On September 14, a wife, mother, and grandmother named Mary Ann Quisenberry passed away in Oakland County, Michigan. The monster behind her death? West Nile Virus.
Quisenberry was Michigan’s first West Nile Virus-related death this year, and the first in over a decade. There have been three confirmed cases of the virus this year. While the numbers have dropped from previous years (2002 saw 644 cases of West Nile Virus state-wide with 51 related deaths), there are still concerns, especially for senior citizens and those who have immune system suppression, as they run the greatest risk of developing complications.
There is no vaccine to prevent West Nile Virus, nor are there any medications to treat the infection.
According to Angela Minicuci, a spokeswoman for the Michigan Department of Health and Human Services, out of the 90 types of mosquitoes, only one species can transmit West Nile Virus. It cannot be transmitted by person-to-person contact. She states that case occurrences spike during dry summers, and that only a handful more cases are expected.
“Mosquitoes die off when the temperatures begin dipping to 30 and 20 degrees at night,” Minicuci stated.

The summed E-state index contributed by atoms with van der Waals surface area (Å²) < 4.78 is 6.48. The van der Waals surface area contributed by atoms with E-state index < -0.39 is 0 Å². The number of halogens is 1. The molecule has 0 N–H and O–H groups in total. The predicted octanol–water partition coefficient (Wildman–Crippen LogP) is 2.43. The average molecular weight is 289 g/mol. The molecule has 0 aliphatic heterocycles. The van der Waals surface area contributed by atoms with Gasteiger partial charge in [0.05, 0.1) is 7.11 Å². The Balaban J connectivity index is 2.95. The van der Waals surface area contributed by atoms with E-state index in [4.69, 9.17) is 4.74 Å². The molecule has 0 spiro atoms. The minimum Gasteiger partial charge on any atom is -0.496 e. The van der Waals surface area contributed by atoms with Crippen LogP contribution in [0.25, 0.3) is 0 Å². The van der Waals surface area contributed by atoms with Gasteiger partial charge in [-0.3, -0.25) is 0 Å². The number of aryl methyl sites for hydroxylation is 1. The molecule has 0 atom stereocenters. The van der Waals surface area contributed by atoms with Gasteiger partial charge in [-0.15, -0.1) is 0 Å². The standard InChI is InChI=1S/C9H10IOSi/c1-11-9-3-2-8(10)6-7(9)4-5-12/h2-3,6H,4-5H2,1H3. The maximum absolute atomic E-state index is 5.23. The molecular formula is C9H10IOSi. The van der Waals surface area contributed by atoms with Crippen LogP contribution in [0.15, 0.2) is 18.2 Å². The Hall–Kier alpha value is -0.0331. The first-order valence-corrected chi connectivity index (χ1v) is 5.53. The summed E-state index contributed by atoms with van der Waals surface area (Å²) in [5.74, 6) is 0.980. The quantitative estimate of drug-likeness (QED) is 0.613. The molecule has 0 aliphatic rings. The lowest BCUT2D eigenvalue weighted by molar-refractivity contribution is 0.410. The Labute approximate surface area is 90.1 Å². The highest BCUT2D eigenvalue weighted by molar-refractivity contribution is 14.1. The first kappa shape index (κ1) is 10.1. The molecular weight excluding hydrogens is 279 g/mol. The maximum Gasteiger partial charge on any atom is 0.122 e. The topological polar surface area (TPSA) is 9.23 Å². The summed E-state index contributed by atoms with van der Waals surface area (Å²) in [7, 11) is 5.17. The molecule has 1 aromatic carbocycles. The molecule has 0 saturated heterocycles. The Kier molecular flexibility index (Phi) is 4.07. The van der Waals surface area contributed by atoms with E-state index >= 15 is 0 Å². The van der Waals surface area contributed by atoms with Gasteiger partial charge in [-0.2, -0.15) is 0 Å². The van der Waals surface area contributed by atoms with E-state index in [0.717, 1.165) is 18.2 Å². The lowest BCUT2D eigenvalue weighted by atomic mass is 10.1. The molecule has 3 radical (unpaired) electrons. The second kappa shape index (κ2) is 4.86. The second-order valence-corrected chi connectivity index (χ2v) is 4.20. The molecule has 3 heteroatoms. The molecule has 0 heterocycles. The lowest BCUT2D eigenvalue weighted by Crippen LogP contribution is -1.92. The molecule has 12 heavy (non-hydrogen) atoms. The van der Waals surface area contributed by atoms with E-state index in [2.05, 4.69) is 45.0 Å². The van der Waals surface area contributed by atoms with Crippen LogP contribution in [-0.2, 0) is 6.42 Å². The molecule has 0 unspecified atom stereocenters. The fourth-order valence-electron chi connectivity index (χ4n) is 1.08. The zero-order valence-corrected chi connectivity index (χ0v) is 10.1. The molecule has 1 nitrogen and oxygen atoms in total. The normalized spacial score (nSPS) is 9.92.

George Miller, director of the Oakland County Department of Health, stated that he could not release the area in which Quisenberry lived.
“I don’t want to give anybody a false sense that it’s only in one area, because we have no idea where she traveled to and where she might have been bit. Right now, all we’re concerned about is the fact that it’s just another sign… that it’s alive and well in our community, unfortunately, and so we need to take the necessary precautions to do as much as we can to prevent it.”
Sadly, Michigan is not the only state struggling with West Nile Virus infections.
Officials in northern California have reported a death of a senior citizen from Butte County who began showing symptoms in late August. The deceased was confirmed positive for West Nile Virus earlier this month.
Mississippi has received confirmation of the 28th West Nile Virus case this year. The new case is located in Hinds County.